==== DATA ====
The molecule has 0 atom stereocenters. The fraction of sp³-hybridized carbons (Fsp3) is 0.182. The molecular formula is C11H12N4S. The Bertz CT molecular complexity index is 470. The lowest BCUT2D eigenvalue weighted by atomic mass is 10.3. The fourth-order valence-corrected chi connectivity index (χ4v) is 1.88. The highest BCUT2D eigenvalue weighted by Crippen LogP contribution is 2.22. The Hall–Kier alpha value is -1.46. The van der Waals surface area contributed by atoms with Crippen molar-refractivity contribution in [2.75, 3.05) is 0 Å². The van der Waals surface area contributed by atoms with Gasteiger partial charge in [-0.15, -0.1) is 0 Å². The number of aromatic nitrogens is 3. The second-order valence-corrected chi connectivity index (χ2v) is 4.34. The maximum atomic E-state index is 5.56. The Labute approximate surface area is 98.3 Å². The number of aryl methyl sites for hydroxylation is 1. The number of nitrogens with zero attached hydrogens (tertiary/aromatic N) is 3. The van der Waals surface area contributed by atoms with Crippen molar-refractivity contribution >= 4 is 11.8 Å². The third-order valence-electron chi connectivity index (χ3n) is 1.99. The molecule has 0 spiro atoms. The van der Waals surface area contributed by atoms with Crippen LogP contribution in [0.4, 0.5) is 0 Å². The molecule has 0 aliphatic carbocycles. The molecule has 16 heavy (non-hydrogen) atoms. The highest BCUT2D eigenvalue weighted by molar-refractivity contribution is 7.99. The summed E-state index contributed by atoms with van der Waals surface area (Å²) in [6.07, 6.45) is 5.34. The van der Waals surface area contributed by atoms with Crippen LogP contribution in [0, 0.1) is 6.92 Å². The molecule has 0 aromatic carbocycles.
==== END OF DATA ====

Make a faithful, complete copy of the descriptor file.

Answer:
The molecule has 0 atom stereocenters. The fraction of sp³-hybridized carbons (Fsp3) is 0.182. The molecular formula is C11H12N4S. The Bertz CT molecular complexity index is 470. The lowest BCUT2D eigenvalue weighted by atomic mass is 10.3. The fourth-order valence-corrected chi connectivity index (χ4v) is 1.88. The highest BCUT2D eigenvalue weighted by Crippen LogP contribution is 2.22. The Hall–Kier alpha value is -1.46. The van der Waals surface area contributed by atoms with Crippen molar-refractivity contribution in [2.75, 3.05) is 0 Å². The van der Waals surface area contributed by atoms with Gasteiger partial charge in [-0.15, -0.1) is 0 Å². The number of aromatic nitrogens is 3. The second-order valence-corrected chi connectivity index (χ2v) is 4.34. The maximum atomic E-state index is 5.56. The Labute approximate surface area is 98.3 Å². The number of aryl methyl sites for hydroxylation is 1. The number of nitrogens with zero attached hydrogens (tertiary/aromatic N) is 3. The van der Waals surface area contributed by atoms with Crippen molar-refractivity contribution >= 4 is 11.8 Å². The third-order valence-electron chi connectivity index (χ3n) is 1.99. The molecule has 0 spiro atoms. The van der Waals surface area contributed by atoms with Crippen LogP contribution in [0.4, 0.5) is 0 Å². The molecule has 0 aliphatic carbocycles. The molecule has 16 heavy (non-hydrogen) atoms. The highest BCUT2D eigenvalue weighted by molar-refractivity contribution is 7.99. The summed E-state index contributed by atoms with van der Waals surface area (Å²) in [6.07, 6.45) is 5.34. The van der Waals surface area contributed by atoms with Crippen LogP contribution in [0, 0.1) is 6.92 Å². The molecule has 0 aromatic carbocycles.